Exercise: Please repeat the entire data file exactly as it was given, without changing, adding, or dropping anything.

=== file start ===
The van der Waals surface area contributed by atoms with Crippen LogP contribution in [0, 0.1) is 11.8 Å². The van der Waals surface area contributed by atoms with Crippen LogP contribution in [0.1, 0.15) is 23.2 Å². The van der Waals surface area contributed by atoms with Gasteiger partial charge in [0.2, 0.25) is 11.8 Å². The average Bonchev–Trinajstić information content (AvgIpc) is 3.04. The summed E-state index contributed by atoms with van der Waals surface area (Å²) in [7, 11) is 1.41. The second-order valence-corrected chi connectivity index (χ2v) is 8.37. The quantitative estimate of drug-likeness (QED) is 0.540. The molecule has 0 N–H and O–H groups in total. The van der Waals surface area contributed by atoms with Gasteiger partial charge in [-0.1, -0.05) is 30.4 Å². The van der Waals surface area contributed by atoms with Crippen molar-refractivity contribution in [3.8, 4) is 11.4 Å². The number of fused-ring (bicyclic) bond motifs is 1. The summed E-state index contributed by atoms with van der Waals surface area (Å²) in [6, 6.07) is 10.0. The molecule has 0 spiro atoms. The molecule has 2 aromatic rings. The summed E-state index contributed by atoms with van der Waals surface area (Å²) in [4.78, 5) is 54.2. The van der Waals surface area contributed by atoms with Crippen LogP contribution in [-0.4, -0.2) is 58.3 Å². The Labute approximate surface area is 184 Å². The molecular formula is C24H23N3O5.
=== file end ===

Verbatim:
The van der Waals surface area contributed by atoms with Crippen LogP contribution in [0, 0.1) is 11.8 Å². The van der Waals surface area contributed by atoms with Crippen LogP contribution in [0.1, 0.15) is 23.2 Å². The van der Waals surface area contributed by atoms with Gasteiger partial charge in [0.2, 0.25) is 11.8 Å². The average Bonchev–Trinajstić information content (AvgIpc) is 3.04. The summed E-state index contributed by atoms with van der Waals surface area (Å²) in [7, 11) is 1.41. The second-order valence-corrected chi connectivity index (χ2v) is 8.37. The quantitative estimate of drug-likeness (QED) is 0.540. The molecule has 0 N–H and O–H groups in total. The van der Waals surface area contributed by atoms with Gasteiger partial charge in [-0.1, -0.05) is 30.4 Å². The van der Waals surface area contributed by atoms with Crippen molar-refractivity contribution in [3.8, 4) is 11.4 Å². The number of fused-ring (bicyclic) bond motifs is 1. The summed E-state index contributed by atoms with van der Waals surface area (Å²) in [6, 6.07) is 10.0. The molecule has 0 spiro atoms. The molecule has 2 aromatic rings. The summed E-state index contributed by atoms with van der Waals surface area (Å²) in [4.78, 5) is 54.2. The van der Waals surface area contributed by atoms with Crippen LogP contribution in [-0.4, -0.2) is 58.3 Å². The Labute approximate surface area is 184 Å². The molecular formula is C24H23N3O5.